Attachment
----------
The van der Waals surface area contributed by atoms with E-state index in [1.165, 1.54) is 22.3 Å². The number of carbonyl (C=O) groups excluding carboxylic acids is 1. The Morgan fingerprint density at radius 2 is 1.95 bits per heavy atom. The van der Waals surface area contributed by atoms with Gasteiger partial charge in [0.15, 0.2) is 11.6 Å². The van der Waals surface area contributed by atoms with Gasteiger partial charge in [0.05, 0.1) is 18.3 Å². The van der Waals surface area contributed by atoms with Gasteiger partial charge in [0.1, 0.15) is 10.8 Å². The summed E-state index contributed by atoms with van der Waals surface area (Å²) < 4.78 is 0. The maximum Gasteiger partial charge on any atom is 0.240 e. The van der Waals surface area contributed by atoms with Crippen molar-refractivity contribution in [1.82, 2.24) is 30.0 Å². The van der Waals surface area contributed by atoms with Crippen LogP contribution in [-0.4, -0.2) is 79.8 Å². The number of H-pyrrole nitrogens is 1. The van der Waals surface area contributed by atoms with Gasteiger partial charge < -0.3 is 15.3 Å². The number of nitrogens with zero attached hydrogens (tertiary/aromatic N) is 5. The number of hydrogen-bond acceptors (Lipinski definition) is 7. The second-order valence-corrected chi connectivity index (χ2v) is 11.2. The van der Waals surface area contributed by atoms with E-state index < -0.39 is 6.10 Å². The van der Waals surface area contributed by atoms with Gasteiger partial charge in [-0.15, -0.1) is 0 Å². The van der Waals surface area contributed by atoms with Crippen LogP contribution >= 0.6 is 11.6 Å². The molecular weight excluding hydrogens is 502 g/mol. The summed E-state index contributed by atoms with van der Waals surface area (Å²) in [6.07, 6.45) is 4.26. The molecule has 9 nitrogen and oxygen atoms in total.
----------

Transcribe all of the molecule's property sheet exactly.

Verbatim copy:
The van der Waals surface area contributed by atoms with E-state index in [1.165, 1.54) is 22.3 Å². The number of carbonyl (C=O) groups excluding carboxylic acids is 1. The Morgan fingerprint density at radius 2 is 1.95 bits per heavy atom. The van der Waals surface area contributed by atoms with Gasteiger partial charge in [0.15, 0.2) is 11.6 Å². The van der Waals surface area contributed by atoms with Gasteiger partial charge in [0.05, 0.1) is 18.3 Å². The van der Waals surface area contributed by atoms with Gasteiger partial charge in [0.1, 0.15) is 10.8 Å². The summed E-state index contributed by atoms with van der Waals surface area (Å²) < 4.78 is 0. The maximum Gasteiger partial charge on any atom is 0.240 e. The van der Waals surface area contributed by atoms with Crippen molar-refractivity contribution in [1.82, 2.24) is 30.0 Å². The van der Waals surface area contributed by atoms with Crippen LogP contribution in [-0.4, -0.2) is 79.8 Å². The number of H-pyrrole nitrogens is 1. The van der Waals surface area contributed by atoms with Gasteiger partial charge < -0.3 is 15.3 Å². The number of nitrogens with zero attached hydrogens (tertiary/aromatic N) is 5. The number of hydrogen-bond acceptors (Lipinski definition) is 7. The second-order valence-corrected chi connectivity index (χ2v) is 11.2. The van der Waals surface area contributed by atoms with E-state index < -0.39 is 6.10 Å². The van der Waals surface area contributed by atoms with Gasteiger partial charge in [-0.15, -0.1) is 0 Å². The van der Waals surface area contributed by atoms with Crippen LogP contribution >= 0.6 is 11.6 Å². The molecular weight excluding hydrogens is 502 g/mol. The summed E-state index contributed by atoms with van der Waals surface area (Å²) in [6.07, 6.45) is 4.26. The molecule has 9 nitrogen and oxygen atoms in total.